French President Emmanuel Macron says his country’s new rules on climate disclosure – the famous Article 173 of the Energy Transition Law for Green Growth – are an example for other countries.
Article 173, he writes, is a “key evolution” which “could set an example for other countries”.
He adds: “It expands the climate reporting of firms to the emissions related to the use of their products and services and introduces a framework for Environmental, Social and Governance (ESG) reporting by financial institutions.
“I warmly encourage each country to define appropriate and ambitious solutions to ensure the implementation of the TCFD recommendations and improve its climate reporting standards.”
The former Rothschild banker went on to say France, which issued a $7bn sovereign green bond earlier this year, will work to structure the green bond market, both by creating a “clear taxonomy and by defining rigorous processes”. The Paris Financial Center, a term for the French capital’s big finance firms, would play a role here.
He said private players have a leading role in developing disclosure standards, climate scenario analysis or sectoral impact evaluation standards.
Macron also took aim at credit ratings, saying that, to accelerate this process, the “consideration of sustainability criteria or accounting frameworks in credit ratings should be reinforced”.
Macron is organising a climate summit in Paris on December 12 in collaboration with the United Nations and the World Bank. It would highlight “very concrete solutions” to help the financial sector support the energy transition.
The summit will be preceded by an event called Climate Finance Day and the meeting of the International Development Finance Club.Macron’s ESG credentials were signalled before he was elected when he was the only candidate to reply to an open letter from the French SIF (Forum pour L’Investissement Responsable: FIR), asking for their vision on responsible and sustainable finance. He also supported a legal obligation for banks and life assurance companies to offer at least one sustainable and SRI labelled fund option to clients.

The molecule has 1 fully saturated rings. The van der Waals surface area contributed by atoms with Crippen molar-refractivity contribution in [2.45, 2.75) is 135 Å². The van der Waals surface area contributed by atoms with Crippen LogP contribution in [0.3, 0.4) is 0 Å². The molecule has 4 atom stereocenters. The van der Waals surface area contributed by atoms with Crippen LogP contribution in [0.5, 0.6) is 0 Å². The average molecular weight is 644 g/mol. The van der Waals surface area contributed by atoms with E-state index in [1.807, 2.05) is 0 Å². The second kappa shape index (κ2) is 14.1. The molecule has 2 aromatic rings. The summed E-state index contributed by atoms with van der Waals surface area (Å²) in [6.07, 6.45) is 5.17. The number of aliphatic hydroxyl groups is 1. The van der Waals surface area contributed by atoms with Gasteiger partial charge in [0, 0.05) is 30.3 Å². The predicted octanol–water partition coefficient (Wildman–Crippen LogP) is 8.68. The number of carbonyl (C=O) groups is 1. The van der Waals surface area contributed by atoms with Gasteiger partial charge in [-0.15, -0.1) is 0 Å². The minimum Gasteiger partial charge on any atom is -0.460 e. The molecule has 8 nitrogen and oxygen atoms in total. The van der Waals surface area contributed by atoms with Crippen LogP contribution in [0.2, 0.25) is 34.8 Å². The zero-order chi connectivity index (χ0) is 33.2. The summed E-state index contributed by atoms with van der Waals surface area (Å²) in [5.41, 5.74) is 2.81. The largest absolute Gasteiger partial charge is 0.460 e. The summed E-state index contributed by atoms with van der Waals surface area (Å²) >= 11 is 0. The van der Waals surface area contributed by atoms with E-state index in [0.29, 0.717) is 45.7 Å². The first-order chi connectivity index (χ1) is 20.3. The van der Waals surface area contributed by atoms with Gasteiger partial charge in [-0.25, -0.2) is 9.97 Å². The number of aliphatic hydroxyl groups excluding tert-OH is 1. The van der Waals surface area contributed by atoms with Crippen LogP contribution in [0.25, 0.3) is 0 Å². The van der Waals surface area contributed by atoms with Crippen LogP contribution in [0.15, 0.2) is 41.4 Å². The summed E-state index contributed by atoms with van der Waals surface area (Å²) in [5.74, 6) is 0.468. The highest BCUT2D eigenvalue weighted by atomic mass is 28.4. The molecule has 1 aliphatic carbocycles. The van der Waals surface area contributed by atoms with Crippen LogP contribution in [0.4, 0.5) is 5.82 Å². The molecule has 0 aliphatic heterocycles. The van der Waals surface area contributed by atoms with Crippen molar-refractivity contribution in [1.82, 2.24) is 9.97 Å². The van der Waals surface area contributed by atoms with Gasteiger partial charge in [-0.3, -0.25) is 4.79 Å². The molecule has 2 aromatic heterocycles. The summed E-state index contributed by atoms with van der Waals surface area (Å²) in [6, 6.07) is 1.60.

“It introduces a framework for Environmental, Social and Governance (ESG) reporting by financial institutions”
“The world is at a tipping point,” Macron said in his latest article. “All the voices of change and all the energies need to gather in Paris in order to set in order the world of tomorrow.”
He fully supported the work of the Task Force on Climate-related Financial Disclosure (TCFD) and the EU’s High Level Expert Group on sustainable finance. The comments, the culmination of a series of top French officials putting their weight behind sustainable finance, come in a magazine article shared on social media by Finance for Tomorrow.
The body, which is an initiative led by the Paris EUROPLACE hub and the Paris Financial Centre to promote sustainable finance, hailed it as a “passionate” intervention.
Finance for Tomorrow – formerly known as the Paris EUROPLACE Green & Sustainable Finance Initiative – is chaired by Mirova CEO Philippe Zaouati. Its members include institutions as diverse as Amundi, the Banque de France, BNP Paribas, Vigeo Eiris, Caisse des Depots, RAFP and WWF. Observers to the initiative include the Principles for Responsible Investment and the International Capital Markets Association (ICMA).